Plums are maligned. I read something disturbing about them in an article touting the psychological benefits of eating strawberries. Strawberries are wonderful, of course, they’re gemlike, the ethereal little pixies of the fruit world – but the article concluded the opposite of a strawberry is the tumorous plum. Plums are purported to depress people.
It’s not fair.
My earliest memories take place in the backlots of Croatian communist apartment blocks. After sufficiently allowing unknown relatives to stroke my face and cry, I’d drift through the hot still hallway air (smells: plaster, yellow books, cigarettes, paprika) and down precarious elevators holding a bare handful of raw, pink meat scraps to feed skinny stray kittens. Out in the sun I’d catch butterflies in cupped hands still wet with flesh juice. Most of the world’s backlots have fences or boarders over which some kind of greenery encroaches, and in my concrete playgrounds, there dangled the laden branches of plum trees. The plums were beautiful, they shone, and I felt like they were important, too, with the mythic significance of a magic gemstone you find in videogame. Like something that could make you impervious to heat and thereby capable of surmounting the fire level. I stood at the peripheries and edaciously reached up.
They were black, but across the rocky landscape also red, yellow, glaucous blue, green, and a variety that came white dabbed with a snowcone of hot pink where the sun licked them. When you ate them you’d usually discover a worm (but whatever). Like figs, they were too abundant to really be sold at groceries. When they fell and rotted trunkside it was lurid human gore. Commonplace, they populated my life in a variety of forms.
And I think they need an advocate.
Black plums sliced into quarters over a bowl in a sunlit kitchen, no cutting board needed. That’s the first step of this – one of the three recipes my grandmother made, which were apple strudel (the dough was stretched out over white linen sheets), palacinke (crepes, I’d sit by the pan and consume like a conveyor belt upon completion) and plum filled potato dumpling (Knedle sa Šljivama) the mashed-potato and egg dough gluey on my blonde arm hair, warmly enveloping fruit. The globes would boil in oily water until they swam to the top signaling to be rescued with a slotted spoon. My grandmother would heat olive oil in a cast-iron skillet and mix sugar with breadcrumbs. Fried brown in this granular sweetness, the dumplings were soft, molten and slurried reddish purple on white.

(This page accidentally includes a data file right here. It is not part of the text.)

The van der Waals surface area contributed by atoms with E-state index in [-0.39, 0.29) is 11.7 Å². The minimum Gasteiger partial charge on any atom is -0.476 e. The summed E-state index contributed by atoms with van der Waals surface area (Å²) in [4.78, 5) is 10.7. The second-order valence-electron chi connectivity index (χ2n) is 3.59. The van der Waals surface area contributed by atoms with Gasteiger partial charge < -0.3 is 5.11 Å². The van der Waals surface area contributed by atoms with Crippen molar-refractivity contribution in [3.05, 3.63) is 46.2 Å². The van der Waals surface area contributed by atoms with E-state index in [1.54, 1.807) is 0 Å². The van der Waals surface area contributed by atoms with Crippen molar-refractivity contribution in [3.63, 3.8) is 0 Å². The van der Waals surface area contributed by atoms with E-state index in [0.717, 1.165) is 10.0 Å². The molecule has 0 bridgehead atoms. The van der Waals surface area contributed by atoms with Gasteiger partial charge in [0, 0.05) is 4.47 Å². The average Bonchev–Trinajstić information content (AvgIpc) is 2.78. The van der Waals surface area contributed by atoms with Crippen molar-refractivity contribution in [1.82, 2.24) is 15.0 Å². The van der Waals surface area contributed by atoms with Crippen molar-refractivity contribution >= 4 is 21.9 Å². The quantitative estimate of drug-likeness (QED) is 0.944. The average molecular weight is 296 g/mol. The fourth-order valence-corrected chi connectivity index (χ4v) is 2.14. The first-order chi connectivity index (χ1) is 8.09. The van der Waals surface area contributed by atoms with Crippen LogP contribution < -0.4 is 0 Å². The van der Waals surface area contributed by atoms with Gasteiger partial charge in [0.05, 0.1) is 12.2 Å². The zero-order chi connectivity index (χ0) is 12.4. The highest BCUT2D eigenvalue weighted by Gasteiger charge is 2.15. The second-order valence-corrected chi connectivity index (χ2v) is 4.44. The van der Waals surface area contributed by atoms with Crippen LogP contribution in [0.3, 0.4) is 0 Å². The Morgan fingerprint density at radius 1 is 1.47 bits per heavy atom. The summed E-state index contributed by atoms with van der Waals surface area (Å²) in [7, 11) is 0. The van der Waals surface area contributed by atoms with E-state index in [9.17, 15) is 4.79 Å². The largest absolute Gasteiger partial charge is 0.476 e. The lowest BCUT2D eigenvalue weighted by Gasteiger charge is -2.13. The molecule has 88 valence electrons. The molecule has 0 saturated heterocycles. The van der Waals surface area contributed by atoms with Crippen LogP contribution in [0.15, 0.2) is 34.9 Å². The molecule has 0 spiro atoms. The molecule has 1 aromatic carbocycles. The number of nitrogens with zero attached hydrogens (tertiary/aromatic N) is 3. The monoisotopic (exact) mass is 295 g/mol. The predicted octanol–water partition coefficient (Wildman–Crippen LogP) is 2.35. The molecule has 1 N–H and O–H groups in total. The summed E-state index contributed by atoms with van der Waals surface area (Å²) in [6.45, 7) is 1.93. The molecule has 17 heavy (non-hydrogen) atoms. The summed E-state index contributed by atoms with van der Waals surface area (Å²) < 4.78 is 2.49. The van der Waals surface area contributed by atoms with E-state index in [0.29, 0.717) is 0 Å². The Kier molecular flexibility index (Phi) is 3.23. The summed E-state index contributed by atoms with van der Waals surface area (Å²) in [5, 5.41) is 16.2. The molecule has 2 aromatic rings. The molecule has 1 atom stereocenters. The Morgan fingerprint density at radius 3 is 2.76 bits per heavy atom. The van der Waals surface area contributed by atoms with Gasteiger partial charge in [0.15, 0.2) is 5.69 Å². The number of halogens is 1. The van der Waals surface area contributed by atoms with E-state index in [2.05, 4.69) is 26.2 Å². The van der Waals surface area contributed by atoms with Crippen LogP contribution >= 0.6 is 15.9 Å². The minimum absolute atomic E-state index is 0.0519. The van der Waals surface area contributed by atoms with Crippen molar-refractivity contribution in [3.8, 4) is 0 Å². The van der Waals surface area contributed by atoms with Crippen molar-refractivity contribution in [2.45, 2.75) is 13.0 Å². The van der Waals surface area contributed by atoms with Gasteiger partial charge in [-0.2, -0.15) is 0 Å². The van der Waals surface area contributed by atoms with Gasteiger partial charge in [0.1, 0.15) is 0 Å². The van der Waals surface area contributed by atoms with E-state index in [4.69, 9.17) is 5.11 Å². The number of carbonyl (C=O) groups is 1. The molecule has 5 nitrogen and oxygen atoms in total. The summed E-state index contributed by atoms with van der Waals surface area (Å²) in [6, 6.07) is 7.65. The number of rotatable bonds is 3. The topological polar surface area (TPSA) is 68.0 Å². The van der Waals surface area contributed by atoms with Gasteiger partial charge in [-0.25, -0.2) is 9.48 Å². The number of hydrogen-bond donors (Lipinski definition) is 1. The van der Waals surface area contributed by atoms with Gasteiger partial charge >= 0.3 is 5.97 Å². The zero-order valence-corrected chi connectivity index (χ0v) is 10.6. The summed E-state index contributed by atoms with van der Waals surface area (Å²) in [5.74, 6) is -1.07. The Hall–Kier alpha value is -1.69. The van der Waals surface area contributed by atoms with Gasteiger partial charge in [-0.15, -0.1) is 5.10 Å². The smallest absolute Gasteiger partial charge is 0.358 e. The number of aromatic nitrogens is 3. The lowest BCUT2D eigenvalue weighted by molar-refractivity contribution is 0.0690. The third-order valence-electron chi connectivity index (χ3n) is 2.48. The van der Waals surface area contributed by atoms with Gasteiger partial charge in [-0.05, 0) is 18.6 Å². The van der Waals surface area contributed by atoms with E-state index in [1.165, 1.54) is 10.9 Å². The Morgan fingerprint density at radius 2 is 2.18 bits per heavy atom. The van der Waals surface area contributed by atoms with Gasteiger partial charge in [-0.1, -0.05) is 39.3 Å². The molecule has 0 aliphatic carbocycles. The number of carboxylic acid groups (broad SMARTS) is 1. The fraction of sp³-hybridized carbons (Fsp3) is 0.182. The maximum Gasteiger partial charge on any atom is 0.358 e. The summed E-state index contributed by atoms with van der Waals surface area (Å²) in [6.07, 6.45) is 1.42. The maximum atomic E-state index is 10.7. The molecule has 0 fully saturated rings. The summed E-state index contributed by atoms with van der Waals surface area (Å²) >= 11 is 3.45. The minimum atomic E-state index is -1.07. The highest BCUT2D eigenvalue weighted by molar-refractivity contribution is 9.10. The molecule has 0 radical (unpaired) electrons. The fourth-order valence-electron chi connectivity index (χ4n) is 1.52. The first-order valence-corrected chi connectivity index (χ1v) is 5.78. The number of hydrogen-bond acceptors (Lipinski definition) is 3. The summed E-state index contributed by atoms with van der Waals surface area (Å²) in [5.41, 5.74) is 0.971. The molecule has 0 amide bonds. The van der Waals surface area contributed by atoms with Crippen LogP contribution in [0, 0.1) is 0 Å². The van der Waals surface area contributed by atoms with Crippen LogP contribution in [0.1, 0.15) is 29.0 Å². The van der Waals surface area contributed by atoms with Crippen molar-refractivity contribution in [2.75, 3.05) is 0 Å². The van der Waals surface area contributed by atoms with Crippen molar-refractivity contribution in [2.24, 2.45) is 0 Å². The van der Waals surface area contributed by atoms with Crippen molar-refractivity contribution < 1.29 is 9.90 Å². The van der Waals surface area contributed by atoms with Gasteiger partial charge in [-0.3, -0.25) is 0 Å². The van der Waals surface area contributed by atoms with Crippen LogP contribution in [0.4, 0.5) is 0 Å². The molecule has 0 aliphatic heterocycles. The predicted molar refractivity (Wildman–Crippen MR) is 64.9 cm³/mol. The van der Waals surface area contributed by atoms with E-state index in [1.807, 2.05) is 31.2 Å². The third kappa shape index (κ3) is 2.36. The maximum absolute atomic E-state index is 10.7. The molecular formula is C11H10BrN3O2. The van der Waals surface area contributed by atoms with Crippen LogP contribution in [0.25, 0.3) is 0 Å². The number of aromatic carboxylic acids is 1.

I found them again in a classic book of children’s poetry, some vestige of a time that never happened, when I was read aloud to in a different country. “Forgive me,” it beseeched, in a way I understood (linking back to that mythological power, that witchy dark appeal). And then the word ‘icebox’ of course, so retro, but perfectly aligned with the primordial and ancient associations I instinctually felt for the plum – one of man’s first cultivated coups, anyway, a stocker of prehistoric pantries. A voluptuous secret stash discovered. The cincher was “so sweet and so cold,” the conveyance of pleasure that requires two “so’s.” The viscerality of teeth tearing skin, sinking into chilled sugar pulp, molars awash in bright, clear juice, and the understandable loss of control.
“Some rakia!”, exclaimed with burly confidence by the caption whose vessel was making me green, age seven, unable to traverse the ocean I was named after, my eyes screwed shut and my body half off-board as if that would help. The alcohol came out of a pop bottle stripped of its label. It was clear and brewed at home from backyard plums (my mom said “bathtub” which I pictured literally and for all I know accurately). Its percentage was stratospheric. It made my mouth wrench across my face’s complete horizontal capacity, I saw phosphernes blotch against the sea-blue and my being was split between the fetal position and one giant lurch. Later, I’d always have a bottle on hand (conventionally brewed, digestif, purple label in the liquor store).
If jams and jellies are identified by a jolly clarity and supermarket gloss this is something different entirely – it’s almost black, brown in the light, with the viscous, sluggish spreadability of a million prunes mashed to paste. Actually, that’s exactly what it is. It’s the taste of old-country baking, lard crust and blue checked cloth, things that once necessitated preservation, but now are overlooked, another out of vogue flavour, inelegant sturdiness, strong legs sitting down. But I needed something in my university apartment cupboard that invoked my confounded roommate’s disgust as I smeared spoons of it on toast. It didn’t matter if I got crumbs in the jar, it was mine alone.